A new study says that residents of Alberta are among the highest consumers of sugar-sweetened beverages in Canada and an advocacy group says a tax would help change that trend.

The Alberta Policy Coalition for Chronic Disease Prevention, made up of 17 organizations from all over the province, commissioned the University of Waterloo for a study looking into the prevalence of sugary drinks in the province.

The group says the study shows Alberta consumes more sweetened drinks than the national average and wants to put a tax on those drinks in hopes of curbing the issue.

Dr. Kim Raine, part of the coalition, says the study also looked at what would be an effective rate of taxation to change people’s minds.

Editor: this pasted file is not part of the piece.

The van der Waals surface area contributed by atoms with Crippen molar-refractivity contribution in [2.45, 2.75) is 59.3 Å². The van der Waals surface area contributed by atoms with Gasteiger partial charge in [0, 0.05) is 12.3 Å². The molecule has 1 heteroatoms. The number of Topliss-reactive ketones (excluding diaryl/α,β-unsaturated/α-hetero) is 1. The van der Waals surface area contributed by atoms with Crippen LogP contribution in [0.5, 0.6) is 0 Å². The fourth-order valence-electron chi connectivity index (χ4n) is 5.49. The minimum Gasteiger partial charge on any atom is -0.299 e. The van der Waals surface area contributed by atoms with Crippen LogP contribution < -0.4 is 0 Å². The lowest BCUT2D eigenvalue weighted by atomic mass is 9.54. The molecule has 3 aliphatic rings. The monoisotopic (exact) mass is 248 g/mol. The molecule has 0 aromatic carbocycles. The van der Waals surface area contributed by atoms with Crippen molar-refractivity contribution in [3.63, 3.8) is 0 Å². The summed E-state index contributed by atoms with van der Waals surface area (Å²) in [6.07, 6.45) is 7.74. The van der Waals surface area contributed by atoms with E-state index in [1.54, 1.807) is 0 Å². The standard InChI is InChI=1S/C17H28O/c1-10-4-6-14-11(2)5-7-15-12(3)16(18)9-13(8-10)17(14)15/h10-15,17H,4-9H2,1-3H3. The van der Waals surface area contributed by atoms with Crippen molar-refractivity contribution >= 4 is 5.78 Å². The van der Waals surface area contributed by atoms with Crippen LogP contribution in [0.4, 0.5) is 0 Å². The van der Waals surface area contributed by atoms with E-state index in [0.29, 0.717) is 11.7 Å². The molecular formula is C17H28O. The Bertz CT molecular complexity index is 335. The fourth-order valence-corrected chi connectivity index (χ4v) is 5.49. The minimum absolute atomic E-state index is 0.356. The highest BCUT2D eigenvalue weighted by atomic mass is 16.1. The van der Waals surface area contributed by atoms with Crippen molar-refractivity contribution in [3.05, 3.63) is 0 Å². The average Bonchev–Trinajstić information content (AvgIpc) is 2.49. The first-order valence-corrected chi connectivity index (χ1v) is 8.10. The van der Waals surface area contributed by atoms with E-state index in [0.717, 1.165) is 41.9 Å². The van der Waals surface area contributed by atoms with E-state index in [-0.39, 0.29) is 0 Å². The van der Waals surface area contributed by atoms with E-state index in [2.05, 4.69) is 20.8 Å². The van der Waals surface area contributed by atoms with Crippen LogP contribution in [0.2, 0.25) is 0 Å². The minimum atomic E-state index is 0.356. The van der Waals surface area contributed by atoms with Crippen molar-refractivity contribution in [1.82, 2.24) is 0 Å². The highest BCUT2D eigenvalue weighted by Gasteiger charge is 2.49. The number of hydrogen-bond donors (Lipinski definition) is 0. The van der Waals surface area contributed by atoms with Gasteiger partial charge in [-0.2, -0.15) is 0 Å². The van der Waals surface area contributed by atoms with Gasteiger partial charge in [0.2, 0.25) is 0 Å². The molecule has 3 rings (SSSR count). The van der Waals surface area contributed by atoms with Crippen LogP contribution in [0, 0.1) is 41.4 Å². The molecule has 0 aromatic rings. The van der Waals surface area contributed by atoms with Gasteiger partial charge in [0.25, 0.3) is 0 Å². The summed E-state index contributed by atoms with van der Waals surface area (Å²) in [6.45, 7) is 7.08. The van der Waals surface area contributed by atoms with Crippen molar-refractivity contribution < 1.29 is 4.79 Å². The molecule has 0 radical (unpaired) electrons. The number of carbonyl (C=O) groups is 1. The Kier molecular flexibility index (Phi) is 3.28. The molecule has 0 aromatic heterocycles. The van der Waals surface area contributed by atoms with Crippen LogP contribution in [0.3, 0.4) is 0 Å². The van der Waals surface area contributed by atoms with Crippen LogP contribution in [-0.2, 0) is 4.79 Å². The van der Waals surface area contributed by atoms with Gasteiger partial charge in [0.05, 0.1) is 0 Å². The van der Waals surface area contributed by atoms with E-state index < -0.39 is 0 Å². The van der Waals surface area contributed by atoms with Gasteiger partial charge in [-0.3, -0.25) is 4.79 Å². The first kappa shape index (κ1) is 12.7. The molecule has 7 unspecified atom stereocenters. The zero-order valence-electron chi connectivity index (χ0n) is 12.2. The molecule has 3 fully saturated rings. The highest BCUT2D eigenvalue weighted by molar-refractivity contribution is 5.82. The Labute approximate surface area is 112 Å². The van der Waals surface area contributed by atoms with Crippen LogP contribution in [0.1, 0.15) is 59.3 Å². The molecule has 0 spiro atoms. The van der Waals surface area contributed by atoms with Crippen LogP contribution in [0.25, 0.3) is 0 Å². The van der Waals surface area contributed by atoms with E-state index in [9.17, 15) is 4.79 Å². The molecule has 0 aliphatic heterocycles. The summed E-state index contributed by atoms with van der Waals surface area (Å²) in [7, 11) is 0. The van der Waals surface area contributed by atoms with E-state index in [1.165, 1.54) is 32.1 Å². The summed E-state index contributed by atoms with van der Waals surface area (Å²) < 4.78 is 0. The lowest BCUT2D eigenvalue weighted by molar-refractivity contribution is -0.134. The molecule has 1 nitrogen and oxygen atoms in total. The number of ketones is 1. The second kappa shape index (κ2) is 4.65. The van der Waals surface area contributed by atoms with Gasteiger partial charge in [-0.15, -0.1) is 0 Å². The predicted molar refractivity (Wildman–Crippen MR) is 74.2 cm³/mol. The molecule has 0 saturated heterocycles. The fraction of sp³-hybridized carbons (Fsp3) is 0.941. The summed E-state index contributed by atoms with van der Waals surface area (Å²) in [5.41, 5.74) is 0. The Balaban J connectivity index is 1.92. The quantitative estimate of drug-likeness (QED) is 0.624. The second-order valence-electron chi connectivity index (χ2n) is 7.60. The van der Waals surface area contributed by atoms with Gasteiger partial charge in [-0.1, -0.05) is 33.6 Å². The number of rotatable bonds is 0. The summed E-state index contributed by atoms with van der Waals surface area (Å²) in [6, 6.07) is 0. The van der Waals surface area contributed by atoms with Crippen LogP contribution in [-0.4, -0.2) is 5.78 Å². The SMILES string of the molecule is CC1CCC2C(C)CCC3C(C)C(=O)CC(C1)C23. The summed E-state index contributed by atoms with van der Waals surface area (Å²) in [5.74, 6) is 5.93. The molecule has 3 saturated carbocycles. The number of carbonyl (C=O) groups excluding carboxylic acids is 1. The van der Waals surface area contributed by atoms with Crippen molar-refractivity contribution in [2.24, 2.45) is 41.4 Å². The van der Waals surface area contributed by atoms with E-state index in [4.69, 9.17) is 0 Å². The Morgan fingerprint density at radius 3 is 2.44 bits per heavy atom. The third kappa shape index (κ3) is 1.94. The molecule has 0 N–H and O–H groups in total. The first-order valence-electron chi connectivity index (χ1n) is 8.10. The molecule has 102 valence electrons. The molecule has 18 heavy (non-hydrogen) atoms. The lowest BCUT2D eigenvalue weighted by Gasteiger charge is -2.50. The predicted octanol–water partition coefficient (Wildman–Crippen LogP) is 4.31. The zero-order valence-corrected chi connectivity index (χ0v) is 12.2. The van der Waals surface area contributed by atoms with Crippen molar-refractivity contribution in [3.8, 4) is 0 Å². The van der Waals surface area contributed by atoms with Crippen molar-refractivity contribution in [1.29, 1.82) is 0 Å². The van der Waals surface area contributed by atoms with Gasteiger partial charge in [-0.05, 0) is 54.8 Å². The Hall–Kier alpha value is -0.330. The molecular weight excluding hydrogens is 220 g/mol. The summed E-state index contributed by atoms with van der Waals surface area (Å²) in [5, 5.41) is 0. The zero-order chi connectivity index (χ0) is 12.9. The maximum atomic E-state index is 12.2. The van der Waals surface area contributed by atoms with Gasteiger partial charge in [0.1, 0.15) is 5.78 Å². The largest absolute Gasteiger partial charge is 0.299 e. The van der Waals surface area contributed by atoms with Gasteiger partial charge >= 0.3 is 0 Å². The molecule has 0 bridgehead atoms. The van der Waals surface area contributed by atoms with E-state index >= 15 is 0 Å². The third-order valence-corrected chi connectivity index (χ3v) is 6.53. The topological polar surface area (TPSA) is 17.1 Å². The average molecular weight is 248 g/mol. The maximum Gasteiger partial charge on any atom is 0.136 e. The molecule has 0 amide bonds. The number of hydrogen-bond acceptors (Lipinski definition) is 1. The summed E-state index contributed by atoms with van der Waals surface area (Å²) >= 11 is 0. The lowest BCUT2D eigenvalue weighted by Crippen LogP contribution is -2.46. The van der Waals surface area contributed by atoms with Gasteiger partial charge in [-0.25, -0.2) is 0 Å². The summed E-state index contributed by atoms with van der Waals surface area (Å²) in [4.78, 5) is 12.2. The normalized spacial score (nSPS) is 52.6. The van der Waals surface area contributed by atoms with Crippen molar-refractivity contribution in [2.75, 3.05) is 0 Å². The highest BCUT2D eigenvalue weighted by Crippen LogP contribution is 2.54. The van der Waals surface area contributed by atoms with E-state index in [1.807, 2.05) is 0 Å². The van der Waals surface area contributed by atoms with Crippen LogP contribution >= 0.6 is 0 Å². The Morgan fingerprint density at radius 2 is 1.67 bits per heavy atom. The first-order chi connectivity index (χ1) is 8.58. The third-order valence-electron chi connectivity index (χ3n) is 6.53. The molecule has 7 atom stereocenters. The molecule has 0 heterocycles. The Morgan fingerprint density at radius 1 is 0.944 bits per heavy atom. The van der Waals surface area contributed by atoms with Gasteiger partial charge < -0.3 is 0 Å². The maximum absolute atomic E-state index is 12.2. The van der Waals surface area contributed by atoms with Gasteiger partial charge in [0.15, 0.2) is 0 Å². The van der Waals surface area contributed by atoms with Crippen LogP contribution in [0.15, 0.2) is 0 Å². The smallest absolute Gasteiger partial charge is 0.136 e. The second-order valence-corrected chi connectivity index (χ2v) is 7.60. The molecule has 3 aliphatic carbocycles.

“20 percent seems to be exactly where you’re going to get the biggest impact on decreasing consumption, so 20 percent is what the World Health Organization is recommending as an appropriate level of taxation.”

The group says the levy could turn people to healthier choices like milk and water to quench their thirst.

“Let’s not let another year go by. It’s time for a levy on sugar sweetened beverages in Alberta. It’s time to leverage the beverage to improve our health,” said Kate Chidester, a registered nurse with the coalition.

Health care providers say that sugary drinks are cheap and highly marketed, particularly towards teenagers.

The coalition says there are many places that already have levies on sugary drinks, including Finland, France, Mexico and some cities in the United States.

(With files from Kevin Fleming)